If you're not concerned about landing a job at one of the most prestigious schools in the country, a master's or doctoral degree in economics from any graduate school may get you in the door at many colleges and universities.
5. Physics teachers — $90,500
The Physics Teacher Education Coalition says there is a serious shortage of high-school physics teachers, so earning a master's or doctoral degree in the subject could open up teaching opportunities at both the secondary and postsecondary levels.
Those who taught at the college level in 2014 had average annual income of $90,500, but with enough time and energy, professionals in the field have the potential to earn much more.
6. Environmental science teachers — $86,200
Not to be confused with forestry and conversation science teachers, environmental science teachers are all about exploring the topics of sustainability, pollution and climate, among other things. They could have an environmental science degree or may come from a variety of backgrounds, including microbiology, agricultural science and alternative energy, but they tend to be committed to taking an interdisciplinary approach to studying the environment.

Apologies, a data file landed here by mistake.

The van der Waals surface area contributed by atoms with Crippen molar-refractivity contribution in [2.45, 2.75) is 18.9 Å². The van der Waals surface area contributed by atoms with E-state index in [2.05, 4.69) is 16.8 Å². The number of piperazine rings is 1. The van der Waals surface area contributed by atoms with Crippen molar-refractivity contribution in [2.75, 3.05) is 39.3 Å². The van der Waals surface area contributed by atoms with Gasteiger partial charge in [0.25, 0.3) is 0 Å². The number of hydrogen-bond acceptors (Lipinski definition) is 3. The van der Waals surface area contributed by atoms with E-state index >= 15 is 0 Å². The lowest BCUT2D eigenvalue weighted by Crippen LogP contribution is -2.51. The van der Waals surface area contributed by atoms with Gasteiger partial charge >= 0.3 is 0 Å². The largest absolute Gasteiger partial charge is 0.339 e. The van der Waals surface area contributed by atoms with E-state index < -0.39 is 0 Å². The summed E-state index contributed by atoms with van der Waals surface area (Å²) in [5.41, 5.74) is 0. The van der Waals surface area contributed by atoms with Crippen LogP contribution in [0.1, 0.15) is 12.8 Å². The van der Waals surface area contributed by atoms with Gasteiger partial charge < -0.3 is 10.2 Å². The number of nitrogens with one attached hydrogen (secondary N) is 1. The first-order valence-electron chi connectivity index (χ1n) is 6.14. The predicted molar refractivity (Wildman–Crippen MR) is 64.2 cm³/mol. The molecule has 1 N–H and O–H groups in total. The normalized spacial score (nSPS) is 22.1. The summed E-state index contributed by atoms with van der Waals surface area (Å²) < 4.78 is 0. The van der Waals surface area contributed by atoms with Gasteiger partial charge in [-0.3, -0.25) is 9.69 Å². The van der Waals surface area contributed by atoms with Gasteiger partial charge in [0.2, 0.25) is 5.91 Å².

Nationwide, postsecondary environmental science teachers earned $86,200 in 2014, but if you want to earn the really big bucks, head to Michigan where these teachers averaged $113,060 that year.
7. Chemistry teachers — $83,360
Chemistry professors at research institutions are just as likely to be conducting their own research in the lab as they are to be teaching students. At other undergraduate schools, they may be giving lectures, grading papers and overseeing student experiments. Meanwhile, community colleges hire postsecondary chemistry teachers to teach science classes to students in technical programs as well as those who expect to eventually transfer their credits to a four-year institution.